Secondary craters and ejecta across the solar system: Populations and effects on impact-crater-based chronologies
AuthorBierhaus, E. B.
McEwen, A. S.
Robbins, S. J.
Singer, K. N.
Kirchoff, M. R.
Williams, J. -P.
MetadataShow full item record
CitationBierhaus, E. B., McEwen, A. S., Robbins, S. J., Singer, K. N., Dones, L. , Kirchoff, M. R. and Williams, J. (2018), Secondary craters and ejecta across the solar system: Populations and effects on impact‐crater–based chronologies. Meteorit Planet Sci, 53: 638-671. doi:10.1111/maps.13057
JournalMETEORITICS & PLANETARY SCIENCE
Rights© The Meteoritical Society, 2018.
Collection InformationThis item from the UA Faculty Publications collection is made available by the University of Arizona with support from the University of Arizona Libraries. If you have questions, please contact us at firstname.lastname@example.org.
AbstractWe review the secondary-crater research over the past decade, and provide new analyses and simulations that are the first to model an accumulation of a combined primary-plus-secondary crater population as discrete cratering events. We develop the secondary populations by using scaling laws to generate ejecta fragments, integrating the trajectories of individual ejecta fragments, noting the location and velocity at impact, and using scaling laws to estimate secondary-crater diameters given the impact conditions. We also explore the relationship between the impactor size-frequency distribution (SFD) and the resulting secondary-crater SFD. Our results from these analyses indicate that the "secondary effect" varies from surface to surface and that no single conclusion applies across the solar system nor at any given moment in time-rather, there is a spectrum of outcomes both spatially and temporally, dependent upon target parameters and the impacting population. Surface gravity and escape speed define the spatial distribution of secondaries. A shallow-sloped impactor SFD will cause proportionally more secondaries than a steeper-sloped SFD. Accounting for the driving factors that define the magnitude and spatial distribution of secondaries is essential to determine the relative population of secondary craters, and their effect on derived surface ages.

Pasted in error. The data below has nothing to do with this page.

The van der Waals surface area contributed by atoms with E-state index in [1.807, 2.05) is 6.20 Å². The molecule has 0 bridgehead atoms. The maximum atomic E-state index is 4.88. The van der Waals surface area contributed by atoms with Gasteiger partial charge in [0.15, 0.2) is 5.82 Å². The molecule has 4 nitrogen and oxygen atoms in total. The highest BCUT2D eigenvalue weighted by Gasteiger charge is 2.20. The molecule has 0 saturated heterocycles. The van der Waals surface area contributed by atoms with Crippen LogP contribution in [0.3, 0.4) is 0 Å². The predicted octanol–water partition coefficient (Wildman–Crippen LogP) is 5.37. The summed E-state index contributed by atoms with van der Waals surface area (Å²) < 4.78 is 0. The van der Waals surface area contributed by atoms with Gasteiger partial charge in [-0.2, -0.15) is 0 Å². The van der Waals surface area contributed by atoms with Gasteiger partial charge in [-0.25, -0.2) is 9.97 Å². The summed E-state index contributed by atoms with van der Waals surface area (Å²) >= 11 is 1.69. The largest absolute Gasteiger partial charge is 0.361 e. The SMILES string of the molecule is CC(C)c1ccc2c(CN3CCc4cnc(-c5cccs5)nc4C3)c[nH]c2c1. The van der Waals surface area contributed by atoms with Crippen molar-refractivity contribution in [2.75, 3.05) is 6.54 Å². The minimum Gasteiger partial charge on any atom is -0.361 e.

Note12 month embargo; published online: 09 March 2018
VersionFinal accepted manuscript
SponsorsNASA CDAPS grant [NNX14AD55G]; NASA SSW grant [NNX15AH97G]; NASA PGG grant [NNX14AP51G]; NASA SSERVI; NASA Mars Data Analysis Program [NNX14AM12G]